Despite the name, dry eye can make a person’s eyes extra watery due to the human body’s natural defence mechanism and it usually affects both eyes – not just one. In some cases, dry eye can be more prevalent in one eye than the other.
Dry eye is usually a chronic condition, affecting up to 50 perfect of the world population. But why is this figure so high, that can’t be right surely? Well, because the quality of tear film can decrease with age and leads to less effective blinks. However, that does not mean young people are incapable of getting dry eye. Not only is dry eye common, it is also manageable if treated correctly – so there is nothing to worry about, unless attempting to pronounce the medical name for dry eye; keratoconjunctivitis sicca.
Still not sure what dry eye is? When a person blinks, they should produce a healthy and even tear layer, known as ‘tear film’, over the front of the eye. These tears keep the eye healthy and functional throughout the day. It also helps the eye to focus, which allows a person to have a clear view of vision. Just like a piece of your grandma’s cake, the tear film is made up of more than one layer. The closest to the surface is the oily ‘lipid’ layer, in the middle is the well known watery ‘aqueous’ layer and beneath it all is the mucous ‘mucin’ layer. The lipid layer seals the moisture from the aqueous layer, which protects the foundation of the tear film which is the mucin layer.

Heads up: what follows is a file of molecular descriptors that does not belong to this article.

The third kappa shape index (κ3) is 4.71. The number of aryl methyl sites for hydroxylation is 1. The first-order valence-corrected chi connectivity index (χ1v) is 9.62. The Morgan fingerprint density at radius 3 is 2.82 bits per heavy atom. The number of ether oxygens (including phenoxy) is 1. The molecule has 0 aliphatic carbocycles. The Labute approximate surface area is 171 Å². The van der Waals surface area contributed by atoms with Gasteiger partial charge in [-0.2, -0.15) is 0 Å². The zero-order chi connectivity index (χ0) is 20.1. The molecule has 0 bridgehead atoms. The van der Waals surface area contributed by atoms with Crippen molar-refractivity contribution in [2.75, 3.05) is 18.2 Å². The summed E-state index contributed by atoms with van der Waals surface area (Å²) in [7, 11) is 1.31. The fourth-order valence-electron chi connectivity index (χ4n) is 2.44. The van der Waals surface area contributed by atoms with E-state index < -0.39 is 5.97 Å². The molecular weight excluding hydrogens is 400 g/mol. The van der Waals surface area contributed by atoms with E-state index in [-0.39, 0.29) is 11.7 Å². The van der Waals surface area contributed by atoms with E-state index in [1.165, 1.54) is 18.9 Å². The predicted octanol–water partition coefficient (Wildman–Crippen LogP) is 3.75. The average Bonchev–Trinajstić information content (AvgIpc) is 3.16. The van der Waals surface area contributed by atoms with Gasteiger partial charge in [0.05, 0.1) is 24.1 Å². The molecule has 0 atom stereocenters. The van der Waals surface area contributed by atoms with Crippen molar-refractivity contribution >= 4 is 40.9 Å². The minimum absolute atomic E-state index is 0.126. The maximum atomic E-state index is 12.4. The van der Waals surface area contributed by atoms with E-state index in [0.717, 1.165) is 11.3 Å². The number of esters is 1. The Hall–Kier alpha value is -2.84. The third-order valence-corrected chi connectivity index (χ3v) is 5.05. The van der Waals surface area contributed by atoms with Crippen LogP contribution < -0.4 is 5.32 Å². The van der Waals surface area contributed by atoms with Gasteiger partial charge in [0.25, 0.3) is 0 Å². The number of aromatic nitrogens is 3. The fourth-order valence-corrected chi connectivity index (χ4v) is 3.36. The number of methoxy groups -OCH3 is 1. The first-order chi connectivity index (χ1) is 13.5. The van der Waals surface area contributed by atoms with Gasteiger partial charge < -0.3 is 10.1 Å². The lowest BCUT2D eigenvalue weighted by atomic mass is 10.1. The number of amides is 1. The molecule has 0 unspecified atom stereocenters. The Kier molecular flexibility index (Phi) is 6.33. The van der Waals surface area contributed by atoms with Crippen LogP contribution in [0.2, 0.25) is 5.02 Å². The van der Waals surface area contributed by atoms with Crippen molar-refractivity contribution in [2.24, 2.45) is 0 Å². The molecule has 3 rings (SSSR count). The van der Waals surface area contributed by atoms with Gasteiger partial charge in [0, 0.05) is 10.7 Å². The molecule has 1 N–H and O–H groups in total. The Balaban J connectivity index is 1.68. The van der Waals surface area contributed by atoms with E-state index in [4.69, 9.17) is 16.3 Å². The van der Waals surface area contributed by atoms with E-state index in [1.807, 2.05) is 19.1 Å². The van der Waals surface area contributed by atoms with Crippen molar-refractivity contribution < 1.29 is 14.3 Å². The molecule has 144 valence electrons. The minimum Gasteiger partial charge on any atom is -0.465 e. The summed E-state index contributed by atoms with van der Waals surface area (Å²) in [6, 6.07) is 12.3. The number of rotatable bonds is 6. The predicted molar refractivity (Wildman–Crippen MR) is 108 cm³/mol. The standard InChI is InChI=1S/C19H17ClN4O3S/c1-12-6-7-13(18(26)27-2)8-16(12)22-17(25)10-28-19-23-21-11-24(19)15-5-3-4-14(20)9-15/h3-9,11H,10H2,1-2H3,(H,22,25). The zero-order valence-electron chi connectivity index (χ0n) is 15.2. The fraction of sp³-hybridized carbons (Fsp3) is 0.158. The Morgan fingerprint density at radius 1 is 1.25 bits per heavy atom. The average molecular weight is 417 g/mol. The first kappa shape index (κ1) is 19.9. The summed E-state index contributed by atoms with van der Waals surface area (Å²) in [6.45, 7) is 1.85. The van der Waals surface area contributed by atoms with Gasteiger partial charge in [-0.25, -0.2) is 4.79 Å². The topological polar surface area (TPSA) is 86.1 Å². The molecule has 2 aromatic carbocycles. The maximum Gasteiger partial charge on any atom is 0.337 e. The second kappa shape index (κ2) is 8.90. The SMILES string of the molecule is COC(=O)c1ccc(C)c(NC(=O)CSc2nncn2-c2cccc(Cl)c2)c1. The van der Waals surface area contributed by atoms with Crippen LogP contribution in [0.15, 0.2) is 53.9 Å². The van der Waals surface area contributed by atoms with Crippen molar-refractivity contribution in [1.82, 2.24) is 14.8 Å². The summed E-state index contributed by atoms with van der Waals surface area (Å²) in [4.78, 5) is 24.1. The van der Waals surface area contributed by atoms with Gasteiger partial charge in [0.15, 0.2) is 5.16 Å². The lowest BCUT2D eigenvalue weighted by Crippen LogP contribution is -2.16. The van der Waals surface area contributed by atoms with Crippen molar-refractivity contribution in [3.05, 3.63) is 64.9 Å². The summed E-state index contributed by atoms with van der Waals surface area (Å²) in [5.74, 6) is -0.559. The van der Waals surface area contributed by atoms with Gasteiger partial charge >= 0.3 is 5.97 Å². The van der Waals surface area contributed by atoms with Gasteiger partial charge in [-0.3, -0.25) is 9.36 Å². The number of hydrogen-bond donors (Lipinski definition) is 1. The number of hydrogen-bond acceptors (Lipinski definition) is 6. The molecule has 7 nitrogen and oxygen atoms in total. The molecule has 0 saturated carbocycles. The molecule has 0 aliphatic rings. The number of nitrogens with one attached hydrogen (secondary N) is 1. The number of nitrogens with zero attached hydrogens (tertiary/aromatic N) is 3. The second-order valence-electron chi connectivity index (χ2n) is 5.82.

Having dry eye means a person is unable to produce enough healthy tears to lubricate and nourish the eye effectively, subsequently causing discomfort such as sensitivity to light, red and itchy eyes, a gritty sensation in the eyes, overly watery eyes (human body’s natural response to dry eye), eye strain/fatigue, stringy mucus in and around the eyes and blurred vision. Many people report having a stinging, burning or scratchy sensation in the eyes and even inability to produce tears when crying!
Minor symptoms can still negatively impact a person’s quality of life, making it difficult to perform daily tasks. This can impact a person’s effectiveness at work/school, such as reading an important e-mail or ability to meet deadlines. It can also impact a person’s driving ability. If left untreated, dry eye can become severe and lead to eye inflammation, further vision problems, corneal ulcers and even an abrasion of the corneal surface. The good news is, dry eye is very unlikely to cause permanent eye damage. However, in severe cases, it has been known to cause permanent damage to a person’s eyes.
Dry eye can be developed when a person does not produce enough tears, quality of tears is not what it should be or tears are not spreading evenly across the eye.
Anyone experiencing dry eye and is unable to manage it with the use of eye drops/gels, we strongly advise to see a GP (with knowledge of eye conditions like dry eye), an optometrist (optician) or an ophthalmologist (eye doctor).
Still unsure what dry eye is? Read our other blog posts to develop a further understanding of dry eye and its symptoms.